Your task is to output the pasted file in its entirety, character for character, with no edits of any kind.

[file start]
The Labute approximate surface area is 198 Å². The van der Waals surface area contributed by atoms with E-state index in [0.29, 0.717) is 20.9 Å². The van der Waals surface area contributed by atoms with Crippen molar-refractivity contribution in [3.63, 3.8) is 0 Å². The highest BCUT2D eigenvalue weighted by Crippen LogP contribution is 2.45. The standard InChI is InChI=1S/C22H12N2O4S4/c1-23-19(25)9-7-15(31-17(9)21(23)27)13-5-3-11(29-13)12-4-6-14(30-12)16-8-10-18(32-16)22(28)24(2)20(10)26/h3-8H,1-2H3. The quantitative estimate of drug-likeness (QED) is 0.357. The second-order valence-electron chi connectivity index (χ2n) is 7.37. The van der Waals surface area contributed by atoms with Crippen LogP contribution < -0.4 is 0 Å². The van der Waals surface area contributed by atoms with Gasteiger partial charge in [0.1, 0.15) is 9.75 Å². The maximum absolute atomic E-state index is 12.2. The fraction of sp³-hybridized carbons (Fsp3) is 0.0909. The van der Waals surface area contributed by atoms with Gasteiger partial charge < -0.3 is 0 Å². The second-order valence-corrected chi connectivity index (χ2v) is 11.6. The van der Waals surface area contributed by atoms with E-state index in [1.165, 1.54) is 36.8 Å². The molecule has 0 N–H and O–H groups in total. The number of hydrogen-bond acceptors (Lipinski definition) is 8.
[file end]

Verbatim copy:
The Labute approximate surface area is 198 Å². The van der Waals surface area contributed by atoms with E-state index in [0.29, 0.717) is 20.9 Å². The van der Waals surface area contributed by atoms with Crippen molar-refractivity contribution in [3.63, 3.8) is 0 Å². The highest BCUT2D eigenvalue weighted by Crippen LogP contribution is 2.45. The standard InChI is InChI=1S/C22H12N2O4S4/c1-23-19(25)9-7-15(31-17(9)21(23)27)13-5-3-11(29-13)12-4-6-14(30-12)16-8-10-18(32-16)22(28)24(2)20(10)26/h3-8H,1-2H3. The quantitative estimate of drug-likeness (QED) is 0.357. The second-order valence-electron chi connectivity index (χ2n) is 7.37. The van der Waals surface area contributed by atoms with Crippen LogP contribution < -0.4 is 0 Å². The van der Waals surface area contributed by atoms with Gasteiger partial charge in [0.1, 0.15) is 9.75 Å². The maximum absolute atomic E-state index is 12.2. The fraction of sp³-hybridized carbons (Fsp3) is 0.0909. The van der Waals surface area contributed by atoms with Gasteiger partial charge < -0.3 is 0 Å². The second-order valence-corrected chi connectivity index (χ2v) is 11.6. The van der Waals surface area contributed by atoms with E-state index in [1.165, 1.54) is 36.8 Å². The molecule has 0 N–H and O–H groups in total. The number of hydrogen-bond acceptors (Lipinski definition) is 8.